Apollo Lyre

This instrument, the Apollo Lyre, is actually a guitar hybrid. It has been designed to look like a lyre and people would have played it in an upright position. However, it has the strings and frets of a guitar.

Such instruments were popular in the nineteenth century. Educated ladies would sing with them at fashionable gatherings. Yaniewicz & Company in Liverpool made this one around 1800, when neo-Classicism was in vogue.

The Apollo Lyre features in Greek myth. Hermes is said to have invented the instrument, making his lyre’s sound box from a tortoise shell. Apollo fell in love with its sound, and Hermes sold the first lyre to him for a herd of cattle.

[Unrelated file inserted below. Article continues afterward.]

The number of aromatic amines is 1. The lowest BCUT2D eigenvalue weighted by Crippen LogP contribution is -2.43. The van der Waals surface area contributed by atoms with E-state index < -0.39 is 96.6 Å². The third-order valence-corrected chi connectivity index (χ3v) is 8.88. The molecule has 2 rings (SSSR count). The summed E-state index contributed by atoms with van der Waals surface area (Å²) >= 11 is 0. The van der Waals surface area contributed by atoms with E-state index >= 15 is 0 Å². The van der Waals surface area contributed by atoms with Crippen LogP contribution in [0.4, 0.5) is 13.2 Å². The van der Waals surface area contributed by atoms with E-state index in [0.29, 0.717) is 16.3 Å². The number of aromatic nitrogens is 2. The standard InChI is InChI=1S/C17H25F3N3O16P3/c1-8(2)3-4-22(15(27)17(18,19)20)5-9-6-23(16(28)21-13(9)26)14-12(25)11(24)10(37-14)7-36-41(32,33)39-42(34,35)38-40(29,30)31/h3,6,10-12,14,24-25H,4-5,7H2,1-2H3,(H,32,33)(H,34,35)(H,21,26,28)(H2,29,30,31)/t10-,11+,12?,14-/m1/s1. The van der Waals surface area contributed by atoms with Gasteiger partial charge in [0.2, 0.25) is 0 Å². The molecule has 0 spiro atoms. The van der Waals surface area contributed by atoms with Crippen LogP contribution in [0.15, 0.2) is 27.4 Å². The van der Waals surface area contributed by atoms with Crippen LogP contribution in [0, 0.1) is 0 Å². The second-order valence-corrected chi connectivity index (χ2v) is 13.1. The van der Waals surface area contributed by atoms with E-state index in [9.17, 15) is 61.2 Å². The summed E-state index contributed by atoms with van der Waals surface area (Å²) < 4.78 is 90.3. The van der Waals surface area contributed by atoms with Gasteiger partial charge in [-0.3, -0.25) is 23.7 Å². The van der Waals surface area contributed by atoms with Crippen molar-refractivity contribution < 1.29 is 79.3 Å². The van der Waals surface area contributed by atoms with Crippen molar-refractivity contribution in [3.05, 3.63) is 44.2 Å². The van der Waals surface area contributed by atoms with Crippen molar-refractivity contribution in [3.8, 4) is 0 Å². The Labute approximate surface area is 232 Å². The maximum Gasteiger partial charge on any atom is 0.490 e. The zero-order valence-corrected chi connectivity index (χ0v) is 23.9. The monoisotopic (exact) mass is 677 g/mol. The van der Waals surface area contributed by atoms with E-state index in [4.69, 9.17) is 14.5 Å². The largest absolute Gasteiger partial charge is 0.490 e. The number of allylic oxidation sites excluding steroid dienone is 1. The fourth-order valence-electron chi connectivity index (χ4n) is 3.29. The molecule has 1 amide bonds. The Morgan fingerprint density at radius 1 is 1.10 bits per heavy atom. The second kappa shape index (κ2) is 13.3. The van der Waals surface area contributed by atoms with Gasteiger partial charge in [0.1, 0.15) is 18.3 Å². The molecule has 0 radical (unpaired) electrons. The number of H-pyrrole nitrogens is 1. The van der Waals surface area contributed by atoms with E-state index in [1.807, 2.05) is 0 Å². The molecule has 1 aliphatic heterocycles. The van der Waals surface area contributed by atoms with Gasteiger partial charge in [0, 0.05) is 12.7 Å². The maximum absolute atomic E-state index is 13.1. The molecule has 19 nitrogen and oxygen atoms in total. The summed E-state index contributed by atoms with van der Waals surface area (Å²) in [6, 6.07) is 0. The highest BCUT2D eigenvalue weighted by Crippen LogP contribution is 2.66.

The arms of this instrument imitate the classical lyre’s shape and are ornamented with gilding. The body is also highly decorated, with golden patterns of repeating leaves. On the top of the guitar neck is a gilded Grecian female head, which is surrounded by a sunburst in an antique style. In addition there are gilded faces intertwined with the leaf pattern on the body of the lyre.

The front of the lyre is made from spruce, and the back from sycamore. The finger-board is ebony with fifteen frets and a circular sound-hole. The seven strings are attached to pegs made from African hardwood. To access these pegs for re-stringing, the golden sunburst head at the top was hinged.

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